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Classic Literature Books as Beverages

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The opinions expressed in this article are the writer’s own and do not reflect the views of Her Campus.
This article is written by a student writer from the Her Campus at JMU chapter.
Pride and Prejudice

If I had to relate a drink to “Pride and Prejudice” by Jane Austen, it would be green tea and matcha, both hot and iced. The flavor profile of green tea is known for being fresh and delicate, and the initial taste is often light and grassy, reminiscent of springtime. The book has the feeling of romance and the crisp air of spring growth, and for this reason, the first answer that came to mind is the subtle sweetness of green tea and matcha. There’s crispness found in the beverage also, similar to the sensation of biting into a crisp apple or cucumber. Some people do not like the earthy taste of green tea, but others find it to be both energizing and delicious.

The Great Gatsby

When I think of “The Great Gatsby” by F. Scott Fitzgerald, which is a personal favorite classic of mine, the glamour of the 1920s with the parties and the new age comes to mind. Even though the ending of the book is quite dark, the story throughout is more lighthearted in my opinion. For these reasons, I see a citrusy, bubbly drink representing “The Great Gatsby”, such as champagne or lemonade. Champagne is recognized by its effervescent bubbles and bright acidity, along with its celebratory air of elegance and finesse. Lemonade is both sweet and tart simultaneously, and again represents brightness and vivacity.


I immediately thought of black coffee and espresso for “Frankenstein” by Mary Shelley. The story is dark and brooding and asks questions of society that we have not yet determined the answers to. For me, “Frankenstein” is a manifestation of sleepless nights and monochrome settings, along with the bitterness and intensity of ambition. And a dark coffee or espresso represents this effortlessly through the bold richness of the brew, in addition to the smoky flavor that permeates it.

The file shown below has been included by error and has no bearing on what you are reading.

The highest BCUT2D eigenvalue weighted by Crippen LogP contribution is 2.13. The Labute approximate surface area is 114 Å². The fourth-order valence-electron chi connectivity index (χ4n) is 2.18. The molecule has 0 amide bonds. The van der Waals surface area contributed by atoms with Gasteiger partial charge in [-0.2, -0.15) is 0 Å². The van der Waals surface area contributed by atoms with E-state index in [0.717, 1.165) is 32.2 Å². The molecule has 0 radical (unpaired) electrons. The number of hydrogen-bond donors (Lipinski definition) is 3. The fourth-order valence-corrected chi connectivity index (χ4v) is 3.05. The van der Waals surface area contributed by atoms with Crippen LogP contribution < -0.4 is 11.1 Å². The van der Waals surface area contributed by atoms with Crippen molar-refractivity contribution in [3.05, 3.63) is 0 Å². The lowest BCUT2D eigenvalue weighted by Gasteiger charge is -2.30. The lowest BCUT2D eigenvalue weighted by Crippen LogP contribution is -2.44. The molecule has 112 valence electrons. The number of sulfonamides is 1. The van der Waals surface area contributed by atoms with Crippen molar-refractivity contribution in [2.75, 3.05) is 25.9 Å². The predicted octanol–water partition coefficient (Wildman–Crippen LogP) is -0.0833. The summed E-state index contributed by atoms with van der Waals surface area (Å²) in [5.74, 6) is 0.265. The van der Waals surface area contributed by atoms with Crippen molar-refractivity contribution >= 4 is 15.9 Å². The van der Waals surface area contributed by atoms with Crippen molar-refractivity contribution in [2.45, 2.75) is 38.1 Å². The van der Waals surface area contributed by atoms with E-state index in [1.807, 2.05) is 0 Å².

Little Women

Anytime I think of “Little Women” by Louisa May Alcott, I recall better times, a cozy setting of family and home. The entire story feels nostalgic at this point, and the 2019 movie version of this book only emphasizes this feeling. “Little Women” is a tale of trials and tribulations throughout childhood and beyond, and discusses inspiring topics relative to love and life itself. Because of these reasons, the drink I would give this book is apple cider or iced tea – the former for the colder months and the latter for the warmer. Apple cider is sweet and crisp, and the comforting warmth of its flavor holds an amount of reminiscence for most people. Iced tea, on the other hand, has a similar effect, its taste offering a cool and refreshing escape from the heat of summertime.

Romeo and Juliet

Everyone knows this one – arguably the most well-known of Shakespeare’s works, spreading into popular culture as it was translated into several movies, shows, and books. The drink I would give this book is a rosé wine. The taste of rosé is often described as refreshing and crisp, with a light to medium body. It typically offers a fruity profile, with notes of strawberries, raspberries, and sometimes cherries, lending it a gentle sweetness. There’s a subtle floral quality that adds a layer of complexity, reminiscent of rose petals. For a non-alcoholic option, I would say cranberry juice fits the vibe of the book the best. The drink has a distinct sweetness, but it’s offset by a sharp acidity that lends a slightly bitter aftertaste. Similarly, Romeo and Juliet’s love story began as a romantic, sordid affair of sweetness, but it ended in tragedy for both of them.

The Odyssey

“The Odyssey” is one of the first classics I had ever picked up, expecting it to be boring, but Homer wove a tale of exciting adventure and perilous journeys across a world of Greek mythology. The drink I would give this work is spiced ale, which invokes the feeling of a fantastical realm of travel and taverns. Generally speaking, ale can be described as having a malty sweetness, often with notes of spicy earthiness. There’s a balanced bitterness from the hops, which can range from mild to pronounced. For a non-alcoholic option, root beer has a similar vibe to the simplicity of “The Odyssey”.

Rye Baker - JMU freshman I love writing, Gilmore Girls, and autumn. I enjoy listening to Taylor Swift, Lana del Rey, and Hozier. My favorite movie series is Harry Potter, and my favorite classic is The Great Gatsby. I have a tuxedo cat named Felix.